These effective programs and strategies show the importance of building a relationship of trust between Aboriginal families and the school in order to target attendance and performance. These factors come from a range of successful community-school driven projects including Augusta Primary School in South Australia, Cairns West State School in Queensland, Darlington Public School in New South Wales, the Deadly Ways to Learn project in Western Australia, the Ganai project in Victoria, the Merredin Senior High School in Western Australia, Narrabundah Primary School in the ACT, Nidia Noongar Boodjar Noonook Nyininy materials, the “Road Open: The Kimberley” interactive DVD, the Rosetta Primary School in Tasmania and Yarrabah State School in Queensland.

All of this suggests that, rather than simply punishing parents for their children’s non-attendance, the government should be providing schools and teachers that meet the needs of the Aboriginal community.

It cost $88 million to make the initial administrative changes in Centrelink to facilitate the welfare quarantining yet not one additional dollar was spent in the first wave of the intervention on any of the types of programs that have been proven to engage Aboriginal children in schools.

Further, COAG evaluation data showed that the Northern Territory was spending 47c on the education of an Aboriginal child for every $1 spent on the education of a non-Aboriginal child. Many Aboriginal communities in the Northern Territory do not have enough teachers, classrooms or desks to accommodate all the children that reside in the community.

A punitive measure placed on families to ensure their children come to school is hypocritical from any government that neglects the same children by failing to provide adequate funding for a teacher and a classroom. Even if it did work to physically bring more children into a classroom, how can a quality education be received if there has been under investment in teachers and educational infrastructure to begin with?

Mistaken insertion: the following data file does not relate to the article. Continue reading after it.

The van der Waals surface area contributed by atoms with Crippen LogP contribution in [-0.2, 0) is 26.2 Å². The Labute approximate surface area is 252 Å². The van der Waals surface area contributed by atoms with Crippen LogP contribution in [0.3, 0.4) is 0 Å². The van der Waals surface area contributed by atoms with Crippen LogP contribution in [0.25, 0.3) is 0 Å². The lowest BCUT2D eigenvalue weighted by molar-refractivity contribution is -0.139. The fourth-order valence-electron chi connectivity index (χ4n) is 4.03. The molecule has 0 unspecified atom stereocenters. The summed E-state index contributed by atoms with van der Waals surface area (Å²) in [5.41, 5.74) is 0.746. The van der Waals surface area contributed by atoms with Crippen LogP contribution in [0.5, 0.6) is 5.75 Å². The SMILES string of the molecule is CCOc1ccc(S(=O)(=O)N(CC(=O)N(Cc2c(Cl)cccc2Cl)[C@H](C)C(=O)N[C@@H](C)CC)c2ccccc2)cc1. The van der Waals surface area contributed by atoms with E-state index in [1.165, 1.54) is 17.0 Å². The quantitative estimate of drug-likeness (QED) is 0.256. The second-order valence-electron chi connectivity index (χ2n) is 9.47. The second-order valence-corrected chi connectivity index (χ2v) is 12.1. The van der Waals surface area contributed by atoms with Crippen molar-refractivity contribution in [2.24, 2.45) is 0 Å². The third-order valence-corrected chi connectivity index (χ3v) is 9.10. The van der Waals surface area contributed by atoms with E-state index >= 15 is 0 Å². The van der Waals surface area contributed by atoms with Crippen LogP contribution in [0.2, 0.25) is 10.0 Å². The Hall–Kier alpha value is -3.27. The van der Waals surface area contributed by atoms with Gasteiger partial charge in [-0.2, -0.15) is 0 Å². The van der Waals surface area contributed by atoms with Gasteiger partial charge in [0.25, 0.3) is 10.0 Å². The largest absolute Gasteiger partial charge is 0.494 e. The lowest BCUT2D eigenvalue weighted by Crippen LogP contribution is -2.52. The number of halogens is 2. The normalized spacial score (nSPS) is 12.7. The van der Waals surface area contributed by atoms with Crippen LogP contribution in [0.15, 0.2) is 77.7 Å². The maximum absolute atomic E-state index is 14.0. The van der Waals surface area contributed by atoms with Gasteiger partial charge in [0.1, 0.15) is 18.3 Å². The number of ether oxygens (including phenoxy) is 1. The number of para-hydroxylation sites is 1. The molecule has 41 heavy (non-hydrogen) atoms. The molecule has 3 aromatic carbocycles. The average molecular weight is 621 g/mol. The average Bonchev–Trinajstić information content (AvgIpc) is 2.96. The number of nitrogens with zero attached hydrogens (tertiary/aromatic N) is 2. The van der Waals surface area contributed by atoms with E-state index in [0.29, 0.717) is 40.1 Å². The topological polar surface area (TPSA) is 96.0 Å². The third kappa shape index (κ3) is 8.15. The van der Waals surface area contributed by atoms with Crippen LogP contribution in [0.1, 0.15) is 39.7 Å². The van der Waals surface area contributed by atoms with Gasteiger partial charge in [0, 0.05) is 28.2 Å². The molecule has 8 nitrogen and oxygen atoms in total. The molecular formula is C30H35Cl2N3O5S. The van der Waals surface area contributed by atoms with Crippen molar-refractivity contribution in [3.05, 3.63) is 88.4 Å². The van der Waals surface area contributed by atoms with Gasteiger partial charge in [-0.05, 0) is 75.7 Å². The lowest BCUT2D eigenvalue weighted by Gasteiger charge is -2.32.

Quick wins: Three fixes in three minutes

Combining pragmatic politics and progressive policies

There have been claims that plenty of money has been spent on Aboriginal and Torres Strait Islander people with little impact. Here are three targeted policy initiatives that would give guaranteed good results.

Quick win #1 – Adequately fund Aboriginal legal services to meet the needs of their clients

Aboriginal legal services have been underfunded for over 15 years. The Rudd-Gillard government delivered a one-off funding boost to the community legal services sector but Aboriginal legal services are still funded less per case than mainstream community legal services. This significantly hinders the capacity of the Aboriginal legal services to meet the needs of Aboriginal people going before the courts and adds to the higher levels of incarceration, particularly as a result of the refusal of bail.

Quick win #2 – Invest in diversionary programs

Despite the findings and recommendations of the Royal Commission into Aboriginal Deaths in Custody, incarceration rates of Aboriginal people continue to rise, particularly for Aboriginal women and juveniles. Diversionary programs, particularly those working with young offenders, have been effective in reducing the re-offending rates. These programs – such as circle sentencing – have been trialled but resources have not been allocated to ensure that they can be rolled out in the communities that need them the most.